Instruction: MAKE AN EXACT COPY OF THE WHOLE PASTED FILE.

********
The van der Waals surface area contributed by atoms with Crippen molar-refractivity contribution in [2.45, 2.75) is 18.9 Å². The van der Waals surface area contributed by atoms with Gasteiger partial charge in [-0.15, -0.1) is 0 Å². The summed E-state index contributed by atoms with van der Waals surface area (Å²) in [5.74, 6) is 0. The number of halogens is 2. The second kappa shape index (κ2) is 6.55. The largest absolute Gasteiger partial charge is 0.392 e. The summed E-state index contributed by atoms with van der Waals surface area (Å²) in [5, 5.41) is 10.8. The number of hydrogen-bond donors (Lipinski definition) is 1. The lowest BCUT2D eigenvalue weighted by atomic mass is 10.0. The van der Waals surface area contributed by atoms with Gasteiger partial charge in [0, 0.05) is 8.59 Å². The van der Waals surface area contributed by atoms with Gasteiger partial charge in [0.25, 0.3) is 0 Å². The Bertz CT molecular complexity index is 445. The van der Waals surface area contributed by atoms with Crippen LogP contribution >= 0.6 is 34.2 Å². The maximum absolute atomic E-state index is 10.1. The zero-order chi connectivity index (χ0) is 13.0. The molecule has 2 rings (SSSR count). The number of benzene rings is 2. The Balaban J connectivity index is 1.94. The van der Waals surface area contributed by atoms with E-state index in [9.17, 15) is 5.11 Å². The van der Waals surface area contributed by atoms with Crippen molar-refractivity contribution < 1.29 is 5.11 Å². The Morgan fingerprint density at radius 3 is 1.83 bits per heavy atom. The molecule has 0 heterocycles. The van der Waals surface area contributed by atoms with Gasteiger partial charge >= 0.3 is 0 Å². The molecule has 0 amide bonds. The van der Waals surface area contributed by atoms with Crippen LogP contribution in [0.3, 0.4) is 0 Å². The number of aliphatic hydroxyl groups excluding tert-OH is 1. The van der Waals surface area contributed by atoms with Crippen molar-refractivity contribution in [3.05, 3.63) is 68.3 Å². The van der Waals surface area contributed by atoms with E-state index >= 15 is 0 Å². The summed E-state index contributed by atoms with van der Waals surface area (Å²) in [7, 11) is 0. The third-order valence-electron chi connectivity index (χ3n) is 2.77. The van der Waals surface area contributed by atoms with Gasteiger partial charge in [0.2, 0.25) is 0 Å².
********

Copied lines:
The van der Waals surface area contributed by atoms with Crippen molar-refractivity contribution in [2.45, 2.75) is 18.9 Å². The van der Waals surface area contributed by atoms with Gasteiger partial charge in [-0.15, -0.1) is 0 Å². The summed E-state index contributed by atoms with van der Waals surface area (Å²) in [5.74, 6) is 0. The number of halogens is 2. The second kappa shape index (κ2) is 6.55. The largest absolute Gasteiger partial charge is 0.392 e. The summed E-state index contributed by atoms with van der Waals surface area (Å²) in [5, 5.41) is 10.8. The number of hydrogen-bond donors (Lipinski definition) is 1. The lowest BCUT2D eigenvalue weighted by atomic mass is 10.0. The van der Waals surface area contributed by atoms with Gasteiger partial charge in [0, 0.05) is 8.59 Å². The van der Waals surface area contributed by atoms with Gasteiger partial charge in [0.25, 0.3) is 0 Å². The Bertz CT molecular complexity index is 445. The van der Waals surface area contributed by atoms with Crippen LogP contribution >= 0.6 is 34.2 Å². The maximum absolute atomic E-state index is 10.1. The zero-order chi connectivity index (χ0) is 13.0. The molecule has 2 rings (SSSR count). The number of benzene rings is 2. The Balaban J connectivity index is 1.94. The van der Waals surface area contributed by atoms with E-state index in [9.17, 15) is 5.11 Å². The van der Waals surface area contributed by atoms with Crippen molar-refractivity contribution < 1.29 is 5.11 Å². The Morgan fingerprint density at radius 3 is 1.83 bits per heavy atom. The molecule has 0 heterocycles. The van der Waals surface area contributed by atoms with Gasteiger partial charge >= 0.3 is 0 Å². The molecule has 0 amide bonds. The van der Waals surface area contributed by atoms with Crippen LogP contribution in [0.3, 0.4) is 0 Å². The number of aliphatic hydroxyl groups excluding tert-OH is 1. The van der Waals surface area contributed by atoms with Crippen molar-refractivity contribution in [3.05, 3.63) is 68.3 Å². The van der Waals surface area contributed by atoms with E-state index >= 15 is 0 Å². The summed E-state index contributed by atoms with van der Waals surface area (Å²) in [7, 11) is 0. The third-order valence-electron chi connectivity index (χ3n) is 2.77. The van der Waals surface area contributed by atoms with Gasteiger partial charge in [0.2, 0.25) is 0 Å².